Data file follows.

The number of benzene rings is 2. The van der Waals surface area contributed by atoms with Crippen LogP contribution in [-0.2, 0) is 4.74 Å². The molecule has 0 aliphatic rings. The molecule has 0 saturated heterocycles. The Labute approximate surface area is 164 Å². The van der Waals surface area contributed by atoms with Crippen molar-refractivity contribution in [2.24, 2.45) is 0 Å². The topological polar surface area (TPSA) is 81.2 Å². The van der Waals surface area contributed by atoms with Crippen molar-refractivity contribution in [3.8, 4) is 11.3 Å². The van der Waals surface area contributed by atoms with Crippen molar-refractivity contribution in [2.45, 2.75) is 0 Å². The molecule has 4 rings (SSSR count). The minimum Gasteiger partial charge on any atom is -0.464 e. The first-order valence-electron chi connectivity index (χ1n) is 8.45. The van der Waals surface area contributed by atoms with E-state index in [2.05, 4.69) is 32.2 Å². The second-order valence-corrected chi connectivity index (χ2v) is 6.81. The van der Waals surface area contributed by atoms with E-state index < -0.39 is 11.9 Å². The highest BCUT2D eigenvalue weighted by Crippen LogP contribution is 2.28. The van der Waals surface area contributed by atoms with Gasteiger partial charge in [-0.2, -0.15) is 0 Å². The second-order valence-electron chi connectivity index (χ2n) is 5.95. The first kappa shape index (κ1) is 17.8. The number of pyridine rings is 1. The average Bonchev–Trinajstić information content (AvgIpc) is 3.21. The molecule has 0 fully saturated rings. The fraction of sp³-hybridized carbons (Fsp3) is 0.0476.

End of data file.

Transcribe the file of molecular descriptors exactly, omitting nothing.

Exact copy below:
The number of benzene rings is 2. The van der Waals surface area contributed by atoms with Crippen LogP contribution in [-0.2, 0) is 4.74 Å². The molecule has 0 aliphatic rings. The molecule has 0 saturated heterocycles. The Labute approximate surface area is 164 Å². The van der Waals surface area contributed by atoms with Crippen molar-refractivity contribution in [2.24, 2.45) is 0 Å². The topological polar surface area (TPSA) is 81.2 Å². The van der Waals surface area contributed by atoms with Crippen molar-refractivity contribution in [3.8, 4) is 11.3 Å². The van der Waals surface area contributed by atoms with Crippen molar-refractivity contribution in [2.45, 2.75) is 0 Å². The molecule has 4 rings (SSSR count). The minimum Gasteiger partial charge on any atom is -0.464 e. The first-order valence-electron chi connectivity index (χ1n) is 8.45. The van der Waals surface area contributed by atoms with E-state index in [2.05, 4.69) is 32.2 Å². The second-order valence-corrected chi connectivity index (χ2v) is 6.81. The van der Waals surface area contributed by atoms with E-state index < -0.39 is 11.9 Å². The highest BCUT2D eigenvalue weighted by Crippen LogP contribution is 2.28. The van der Waals surface area contributed by atoms with Gasteiger partial charge in [-0.2, -0.15) is 0 Å². The second-order valence-electron chi connectivity index (χ2n) is 5.95. The first kappa shape index (κ1) is 17.8. The number of pyridine rings is 1. The average Bonchev–Trinajstić information content (AvgIpc) is 3.21. The molecule has 0 fully saturated rings. The fraction of sp³-hybridized carbons (Fsp3) is 0.0476.